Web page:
According to the NAHB/First American Leading Markets Index (LMI), 89 percent, 299 metropolitan statistical areas, recorded growth in their LMI Score over the second quarter of 2017. The index uses single-family housing permits, employment, and home prices to measure proximity to a normal economic and housing market. The index is calculated for 337 local markets, metropolitan statistical areas (MSAs), as well as the entire country. A value of 1.0 means the three components have achieved a level of recovery that combined averages 1.0.
Of the 337 metro areas tracked by the LMI, 196 of them have an LMI Score that exceeds 1.0. In addition, 4 out of 5 metro areas have a LMI Score that exceeds .89. The number of metro areas where overall market activity has normalized was 20 more than the number in the first quarter of 2017, 176.
House prices continue to be a key driver of the LMI results. Of the 337 markets tracked by the LMI, house prices in 329 areas have normalized or are above normal. Meanwhile, in 109 markets employment conditions have normalized, while in 74 markets, single-family permits have normalized. However, growth in the number of markets where employment or permits have normalized has been rising. Over the past quarter, the number of markets where house prices reached at least normal rose by 1, but the number of areas where employment has normalized rose by 13 and the number of areas experiencing normalization in single-family permits rose by 9.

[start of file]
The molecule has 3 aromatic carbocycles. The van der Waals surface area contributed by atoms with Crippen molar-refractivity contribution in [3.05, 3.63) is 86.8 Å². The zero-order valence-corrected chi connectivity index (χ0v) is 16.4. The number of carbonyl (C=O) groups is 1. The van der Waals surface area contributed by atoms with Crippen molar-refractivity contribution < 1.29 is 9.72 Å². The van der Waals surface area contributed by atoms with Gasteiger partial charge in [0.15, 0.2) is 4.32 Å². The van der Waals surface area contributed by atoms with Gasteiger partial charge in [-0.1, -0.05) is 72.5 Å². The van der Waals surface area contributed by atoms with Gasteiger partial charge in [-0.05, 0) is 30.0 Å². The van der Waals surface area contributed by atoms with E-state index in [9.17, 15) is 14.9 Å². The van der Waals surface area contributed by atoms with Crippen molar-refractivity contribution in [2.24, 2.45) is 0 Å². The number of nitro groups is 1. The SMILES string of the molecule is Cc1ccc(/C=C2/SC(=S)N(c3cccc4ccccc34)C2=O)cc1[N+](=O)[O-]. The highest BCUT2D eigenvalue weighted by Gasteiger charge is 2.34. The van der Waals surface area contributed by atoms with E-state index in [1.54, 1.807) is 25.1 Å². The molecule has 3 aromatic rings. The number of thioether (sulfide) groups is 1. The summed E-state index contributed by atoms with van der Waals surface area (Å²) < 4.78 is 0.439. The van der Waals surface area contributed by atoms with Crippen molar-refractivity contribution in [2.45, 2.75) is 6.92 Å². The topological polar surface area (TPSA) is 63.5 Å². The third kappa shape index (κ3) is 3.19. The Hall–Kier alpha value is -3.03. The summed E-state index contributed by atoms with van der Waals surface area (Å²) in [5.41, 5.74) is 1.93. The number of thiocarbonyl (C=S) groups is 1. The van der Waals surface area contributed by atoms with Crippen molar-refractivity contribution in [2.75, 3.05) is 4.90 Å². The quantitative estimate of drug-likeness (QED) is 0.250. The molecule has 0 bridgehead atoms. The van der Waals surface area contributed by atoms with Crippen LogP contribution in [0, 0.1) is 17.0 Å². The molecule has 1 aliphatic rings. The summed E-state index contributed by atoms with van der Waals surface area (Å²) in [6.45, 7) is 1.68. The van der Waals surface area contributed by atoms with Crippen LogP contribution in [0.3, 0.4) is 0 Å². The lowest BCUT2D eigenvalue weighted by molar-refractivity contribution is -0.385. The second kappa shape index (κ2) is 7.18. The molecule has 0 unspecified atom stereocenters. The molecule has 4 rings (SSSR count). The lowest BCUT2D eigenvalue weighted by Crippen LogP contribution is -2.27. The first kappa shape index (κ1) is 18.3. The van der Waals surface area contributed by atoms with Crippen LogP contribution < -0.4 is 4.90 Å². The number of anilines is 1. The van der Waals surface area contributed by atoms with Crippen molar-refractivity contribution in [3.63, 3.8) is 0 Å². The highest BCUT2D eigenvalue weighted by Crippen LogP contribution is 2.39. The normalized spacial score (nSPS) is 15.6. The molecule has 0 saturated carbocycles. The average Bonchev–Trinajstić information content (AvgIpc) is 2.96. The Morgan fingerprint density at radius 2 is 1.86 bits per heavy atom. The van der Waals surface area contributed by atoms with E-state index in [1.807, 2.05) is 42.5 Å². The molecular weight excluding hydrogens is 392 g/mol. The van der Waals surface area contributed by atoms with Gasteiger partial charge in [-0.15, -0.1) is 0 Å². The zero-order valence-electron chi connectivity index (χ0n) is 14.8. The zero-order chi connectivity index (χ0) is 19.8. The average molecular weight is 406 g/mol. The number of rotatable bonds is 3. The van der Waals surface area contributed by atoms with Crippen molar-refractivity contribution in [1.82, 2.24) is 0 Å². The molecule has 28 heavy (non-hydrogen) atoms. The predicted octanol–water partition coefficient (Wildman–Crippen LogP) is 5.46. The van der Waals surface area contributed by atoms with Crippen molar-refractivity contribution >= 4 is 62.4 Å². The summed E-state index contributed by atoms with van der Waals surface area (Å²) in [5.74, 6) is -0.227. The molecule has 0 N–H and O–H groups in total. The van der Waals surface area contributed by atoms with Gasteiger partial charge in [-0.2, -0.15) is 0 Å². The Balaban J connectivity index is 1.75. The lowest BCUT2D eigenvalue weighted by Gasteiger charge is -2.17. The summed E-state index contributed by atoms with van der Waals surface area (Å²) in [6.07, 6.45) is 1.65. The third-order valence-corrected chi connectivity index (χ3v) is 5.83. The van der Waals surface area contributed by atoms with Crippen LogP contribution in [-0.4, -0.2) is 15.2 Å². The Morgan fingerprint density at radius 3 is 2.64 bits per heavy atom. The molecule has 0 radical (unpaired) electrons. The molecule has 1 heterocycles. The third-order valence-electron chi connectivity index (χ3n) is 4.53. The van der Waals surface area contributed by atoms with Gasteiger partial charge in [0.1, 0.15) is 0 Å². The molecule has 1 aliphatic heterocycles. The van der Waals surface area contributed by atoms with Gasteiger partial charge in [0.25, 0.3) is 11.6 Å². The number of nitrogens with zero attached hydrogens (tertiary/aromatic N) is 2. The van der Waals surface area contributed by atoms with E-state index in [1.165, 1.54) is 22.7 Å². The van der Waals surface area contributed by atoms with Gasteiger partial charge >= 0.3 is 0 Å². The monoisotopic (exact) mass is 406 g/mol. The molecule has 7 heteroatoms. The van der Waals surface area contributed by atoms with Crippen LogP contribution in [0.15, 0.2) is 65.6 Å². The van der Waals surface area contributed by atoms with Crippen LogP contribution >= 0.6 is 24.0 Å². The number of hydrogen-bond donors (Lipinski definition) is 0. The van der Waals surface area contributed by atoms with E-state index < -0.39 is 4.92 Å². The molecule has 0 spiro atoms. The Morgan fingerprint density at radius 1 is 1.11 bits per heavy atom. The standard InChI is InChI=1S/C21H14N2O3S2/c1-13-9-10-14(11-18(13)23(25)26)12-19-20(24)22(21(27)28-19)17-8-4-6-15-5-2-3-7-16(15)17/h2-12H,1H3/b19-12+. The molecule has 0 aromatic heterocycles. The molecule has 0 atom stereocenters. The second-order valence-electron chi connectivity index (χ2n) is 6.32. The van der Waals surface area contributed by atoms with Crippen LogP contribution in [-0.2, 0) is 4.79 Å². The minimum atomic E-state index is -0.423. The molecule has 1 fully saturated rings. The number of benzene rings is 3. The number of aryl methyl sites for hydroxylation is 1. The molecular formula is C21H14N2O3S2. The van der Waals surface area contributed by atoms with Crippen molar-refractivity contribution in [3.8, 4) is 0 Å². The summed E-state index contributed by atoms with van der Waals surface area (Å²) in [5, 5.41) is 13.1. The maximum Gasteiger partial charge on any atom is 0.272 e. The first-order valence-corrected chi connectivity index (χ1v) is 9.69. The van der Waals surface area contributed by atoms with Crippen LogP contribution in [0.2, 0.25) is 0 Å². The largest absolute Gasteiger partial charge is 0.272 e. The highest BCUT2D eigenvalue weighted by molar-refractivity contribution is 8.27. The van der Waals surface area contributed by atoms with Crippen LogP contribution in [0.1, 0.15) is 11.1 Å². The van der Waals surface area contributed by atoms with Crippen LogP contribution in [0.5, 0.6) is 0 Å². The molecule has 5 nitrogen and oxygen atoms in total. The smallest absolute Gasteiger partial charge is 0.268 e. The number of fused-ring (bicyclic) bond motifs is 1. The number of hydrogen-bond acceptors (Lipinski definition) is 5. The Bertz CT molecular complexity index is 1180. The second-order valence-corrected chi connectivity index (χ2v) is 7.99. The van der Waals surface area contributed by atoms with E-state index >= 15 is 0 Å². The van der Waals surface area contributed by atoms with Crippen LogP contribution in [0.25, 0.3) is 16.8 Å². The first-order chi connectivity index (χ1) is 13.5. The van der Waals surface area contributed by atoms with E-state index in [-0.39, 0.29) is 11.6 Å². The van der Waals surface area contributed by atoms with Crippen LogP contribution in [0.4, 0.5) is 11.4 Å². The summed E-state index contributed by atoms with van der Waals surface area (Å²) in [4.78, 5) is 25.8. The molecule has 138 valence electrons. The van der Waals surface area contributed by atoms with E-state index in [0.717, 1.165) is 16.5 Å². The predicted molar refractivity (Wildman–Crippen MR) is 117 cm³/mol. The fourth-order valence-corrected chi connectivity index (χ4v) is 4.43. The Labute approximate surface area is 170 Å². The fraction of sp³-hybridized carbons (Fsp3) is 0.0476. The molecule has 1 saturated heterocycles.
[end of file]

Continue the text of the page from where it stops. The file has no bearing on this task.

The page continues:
The LMI Score for the country as a whole has reached 1.02. However, at 1.52, only the house price component is above 1.0. Meanwhile, the employment component sits at .98 and single-family permits are currently at .54. One interpretation of these metrics is that the slower recovery in housing supply coupled with strong demand is contributing to house price appreciation. At the same time, analysis of individual markets reveals that in areas where the overall economic fundamentals are strongest, permits have normalized, but in areas where the overall recovery is not as strong, the recovery of single-family permits represents a key challenge.